Mothers against drunk driving also known as MADD is an organization that was founded on September 5th 1980. This lobbying group was founded by a mother whose daughter was killed in an accident caused by a drunk driver. Its original mission or purposes as declared in its incorporation article were to assist the victims of crimes performed by individuals driving under the influence of drugs and/or alcohol, and the families of the victims, and also to increase people's awareness towards the problem caused by driving under the influence. Today, the mission of this organization is "The mission of Mothers Against Drunk Driving is to stop drunk driving, support the victims of this violent crime and prevent underage drinking." MADD's work has saved nearly 300,000 lives to date ADDIN EN.CITE Fell J.C.19959(Fell J.C. & data, 1995)9910Fell J.C., NHTSA FARS dataC.N. Kloeden,A. J. McLean "What's New in Alcohol, Drugs and Traffic Safety in the U.S.?" National Highway Traffic Safety Administration13th Conference, International Council on Alcohol, Drugs and Traffic Safety, ICADTS, NHMRC Road Accident Research Unit329-335 T95,1995University of Adelaide, Australia( HYPERLINK l "_ENREF_2" o "Fell J.C., 1995 #9" Fell J.C. & data, 1995)
As we all know that there are many people dying or getting severely injured every day because either they are driving under the influence (DUI) or they are victims of those people who drink and drive. The United States is the country which has the most accidents caused by DUI. According to the article “Alcohol Involvement in Fatal Crashes”, the U.S has the most impaired driving accidents. Statistics in the article “Impaired Driving” show that around 10,076 people were killed in ‘alcohol – impaired’ driving in 2013 in the United States. Research shows that people aged 16 to 49 are the ones who are most likely break the laws of DUI, and teenagers are more likely to get into fatal accidents. Therefore, the government, and other organizations have invented programs to help these people and reduce rates of drinking and driving in the United States. For example, Reinforcing Alcohol Prevention (RAP), Criminal Justice Policies, Drug Abuse Resistance Education (DARE) etc. However, not all programs work the same way for everyone. To find out how to reduce drinking and driving rates in the United States using programs, we have to look at what kind of people are breaking DUI laws, what are the causes, and then we can find out which program will work better for a specific group.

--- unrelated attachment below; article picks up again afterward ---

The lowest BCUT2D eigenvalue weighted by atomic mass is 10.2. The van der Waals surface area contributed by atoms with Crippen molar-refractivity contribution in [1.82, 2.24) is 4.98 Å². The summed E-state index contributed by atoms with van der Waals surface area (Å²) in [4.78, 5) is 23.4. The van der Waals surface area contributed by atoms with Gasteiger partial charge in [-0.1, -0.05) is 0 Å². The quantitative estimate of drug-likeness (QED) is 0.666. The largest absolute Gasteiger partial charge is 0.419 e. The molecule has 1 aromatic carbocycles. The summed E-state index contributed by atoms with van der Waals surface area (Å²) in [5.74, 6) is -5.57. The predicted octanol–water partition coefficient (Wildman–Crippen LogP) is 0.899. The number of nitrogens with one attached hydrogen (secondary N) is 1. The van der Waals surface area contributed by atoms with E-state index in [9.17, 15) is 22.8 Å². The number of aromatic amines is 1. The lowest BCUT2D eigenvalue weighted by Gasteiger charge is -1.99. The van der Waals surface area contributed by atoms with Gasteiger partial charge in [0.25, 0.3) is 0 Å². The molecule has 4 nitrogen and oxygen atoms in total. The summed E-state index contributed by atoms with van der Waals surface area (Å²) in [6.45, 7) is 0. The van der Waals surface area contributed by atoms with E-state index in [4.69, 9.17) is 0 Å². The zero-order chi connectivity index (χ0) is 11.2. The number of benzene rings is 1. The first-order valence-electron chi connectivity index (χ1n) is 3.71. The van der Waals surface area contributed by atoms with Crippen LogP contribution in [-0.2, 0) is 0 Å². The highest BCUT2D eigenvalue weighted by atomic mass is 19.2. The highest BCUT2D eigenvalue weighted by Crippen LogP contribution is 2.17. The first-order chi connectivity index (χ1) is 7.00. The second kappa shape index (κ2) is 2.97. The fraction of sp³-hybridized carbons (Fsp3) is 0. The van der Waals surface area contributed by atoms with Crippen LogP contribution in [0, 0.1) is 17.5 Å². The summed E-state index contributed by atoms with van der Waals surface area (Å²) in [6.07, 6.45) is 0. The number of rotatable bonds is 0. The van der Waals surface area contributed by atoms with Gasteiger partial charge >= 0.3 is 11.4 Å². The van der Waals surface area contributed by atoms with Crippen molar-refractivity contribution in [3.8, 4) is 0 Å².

Someone in America dies every twenty-two minutes, because of an alcohol related accident. Most people feel that they will never be part of this statistic, but experts on this subject say that everyone has a forty percent chance of being in an accident with a drunk driver. Drunk driving is a serious problem that the United States, as well as the world, is trying to deal with, because it does not only effect a select few, it effects everyone. Drunk driving amongst high school students is an enormous problem that the United States is trying to cope with. Many programs have come to surface over the past few years, that educate students on this situation. MADD, mothers against drunk driving, is a non profit